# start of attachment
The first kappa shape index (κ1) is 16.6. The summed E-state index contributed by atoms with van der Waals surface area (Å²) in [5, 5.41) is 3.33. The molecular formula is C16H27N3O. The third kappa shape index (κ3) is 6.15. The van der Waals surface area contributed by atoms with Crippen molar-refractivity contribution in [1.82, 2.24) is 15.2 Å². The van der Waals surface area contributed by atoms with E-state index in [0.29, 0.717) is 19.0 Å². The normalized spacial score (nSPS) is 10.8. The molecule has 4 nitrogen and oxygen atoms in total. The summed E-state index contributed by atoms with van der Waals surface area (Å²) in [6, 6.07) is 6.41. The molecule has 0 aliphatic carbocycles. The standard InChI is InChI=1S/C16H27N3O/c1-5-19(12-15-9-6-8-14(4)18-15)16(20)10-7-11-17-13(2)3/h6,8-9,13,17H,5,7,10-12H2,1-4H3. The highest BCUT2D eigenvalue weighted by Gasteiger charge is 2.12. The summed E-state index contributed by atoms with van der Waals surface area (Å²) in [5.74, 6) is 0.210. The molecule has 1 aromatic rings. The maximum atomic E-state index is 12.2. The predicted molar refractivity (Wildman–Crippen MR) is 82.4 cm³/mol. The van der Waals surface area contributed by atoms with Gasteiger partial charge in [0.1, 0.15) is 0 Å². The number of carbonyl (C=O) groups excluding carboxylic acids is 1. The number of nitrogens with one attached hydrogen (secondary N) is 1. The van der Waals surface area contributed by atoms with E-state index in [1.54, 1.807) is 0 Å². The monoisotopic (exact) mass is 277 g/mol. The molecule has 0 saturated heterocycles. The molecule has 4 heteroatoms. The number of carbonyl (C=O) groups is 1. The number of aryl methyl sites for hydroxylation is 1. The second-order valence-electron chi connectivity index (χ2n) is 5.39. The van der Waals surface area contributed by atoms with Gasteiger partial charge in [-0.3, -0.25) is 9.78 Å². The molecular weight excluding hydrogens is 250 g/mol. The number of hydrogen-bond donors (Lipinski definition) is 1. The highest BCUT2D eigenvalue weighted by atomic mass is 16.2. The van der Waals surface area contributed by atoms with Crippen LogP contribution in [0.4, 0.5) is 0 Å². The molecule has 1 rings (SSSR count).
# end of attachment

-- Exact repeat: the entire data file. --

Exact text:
The first kappa shape index (κ1) is 16.6. The summed E-state index contributed by atoms with van der Waals surface area (Å²) in [5, 5.41) is 3.33. The molecular formula is C16H27N3O. The third kappa shape index (κ3) is 6.15. The van der Waals surface area contributed by atoms with Crippen molar-refractivity contribution in [1.82, 2.24) is 15.2 Å². The van der Waals surface area contributed by atoms with E-state index in [0.29, 0.717) is 19.0 Å². The normalized spacial score (nSPS) is 10.8. The molecule has 4 nitrogen and oxygen atoms in total. The summed E-state index contributed by atoms with van der Waals surface area (Å²) in [6, 6.07) is 6.41. The molecule has 0 aliphatic carbocycles. The standard InChI is InChI=1S/C16H27N3O/c1-5-19(12-15-9-6-8-14(4)18-15)16(20)10-7-11-17-13(2)3/h6,8-9,13,17H,5,7,10-12H2,1-4H3. The highest BCUT2D eigenvalue weighted by Gasteiger charge is 2.12. The summed E-state index contributed by atoms with van der Waals surface area (Å²) in [5.74, 6) is 0.210. The molecule has 1 aromatic rings. The maximum atomic E-state index is 12.2. The predicted molar refractivity (Wildman–Crippen MR) is 82.4 cm³/mol. The van der Waals surface area contributed by atoms with Gasteiger partial charge in [0.1, 0.15) is 0 Å². The number of carbonyl (C=O) groups excluding carboxylic acids is 1. The number of nitrogens with one attached hydrogen (secondary N) is 1. The van der Waals surface area contributed by atoms with E-state index in [1.54, 1.807) is 0 Å². The monoisotopic (exact) mass is 277 g/mol. The molecule has 0 saturated heterocycles. The molecule has 4 heteroatoms. The number of carbonyl (C=O) groups is 1. The number of aryl methyl sites for hydroxylation is 1. The second-order valence-electron chi connectivity index (χ2n) is 5.39. The van der Waals surface area contributed by atoms with Gasteiger partial charge in [-0.3, -0.25) is 9.78 Å². The molecular weight excluding hydrogens is 250 g/mol. The number of hydrogen-bond donors (Lipinski definition) is 1. The highest BCUT2D eigenvalue weighted by atomic mass is 16.2. The van der Waals surface area contributed by atoms with Crippen LogP contribution in [0.4, 0.5) is 0 Å². The molecule has 1 rings (SSSR count).